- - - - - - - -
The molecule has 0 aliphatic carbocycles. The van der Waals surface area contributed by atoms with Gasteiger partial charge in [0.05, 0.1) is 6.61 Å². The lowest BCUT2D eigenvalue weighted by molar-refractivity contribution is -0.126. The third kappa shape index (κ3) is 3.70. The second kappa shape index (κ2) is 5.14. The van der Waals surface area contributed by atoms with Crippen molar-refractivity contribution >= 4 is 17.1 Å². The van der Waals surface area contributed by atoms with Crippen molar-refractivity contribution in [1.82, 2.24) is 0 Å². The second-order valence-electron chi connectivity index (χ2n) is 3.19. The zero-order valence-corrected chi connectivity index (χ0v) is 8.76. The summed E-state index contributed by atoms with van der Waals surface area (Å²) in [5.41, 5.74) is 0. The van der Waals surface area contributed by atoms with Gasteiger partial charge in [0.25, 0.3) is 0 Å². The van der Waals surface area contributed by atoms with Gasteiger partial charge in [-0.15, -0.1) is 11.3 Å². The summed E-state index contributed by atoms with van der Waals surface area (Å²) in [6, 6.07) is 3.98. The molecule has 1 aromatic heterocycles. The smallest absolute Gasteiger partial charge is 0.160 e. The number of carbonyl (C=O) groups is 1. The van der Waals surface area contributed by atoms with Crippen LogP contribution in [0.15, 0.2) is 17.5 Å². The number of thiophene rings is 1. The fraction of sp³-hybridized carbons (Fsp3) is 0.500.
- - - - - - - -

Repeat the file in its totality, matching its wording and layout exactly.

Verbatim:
The molecule has 0 aliphatic carbocycles. The van der Waals surface area contributed by atoms with Gasteiger partial charge in [0.05, 0.1) is 6.61 Å². The lowest BCUT2D eigenvalue weighted by molar-refractivity contribution is -0.126. The third kappa shape index (κ3) is 3.70. The second kappa shape index (κ2) is 5.14. The van der Waals surface area contributed by atoms with Crippen molar-refractivity contribution >= 4 is 17.1 Å². The van der Waals surface area contributed by atoms with Crippen molar-refractivity contribution in [1.82, 2.24) is 0 Å². The second-order valence-electron chi connectivity index (χ2n) is 3.19. The zero-order valence-corrected chi connectivity index (χ0v) is 8.76. The summed E-state index contributed by atoms with van der Waals surface area (Å²) in [5.41, 5.74) is 0. The van der Waals surface area contributed by atoms with Gasteiger partial charge in [0.25, 0.3) is 0 Å². The van der Waals surface area contributed by atoms with Gasteiger partial charge in [-0.15, -0.1) is 11.3 Å². The summed E-state index contributed by atoms with van der Waals surface area (Å²) in [6, 6.07) is 3.98. The molecule has 1 aromatic heterocycles. The smallest absolute Gasteiger partial charge is 0.160 e. The number of carbonyl (C=O) groups is 1. The van der Waals surface area contributed by atoms with Crippen LogP contribution in [0.15, 0.2) is 17.5 Å². The number of thiophene rings is 1. The fraction of sp³-hybridized carbons (Fsp3) is 0.500.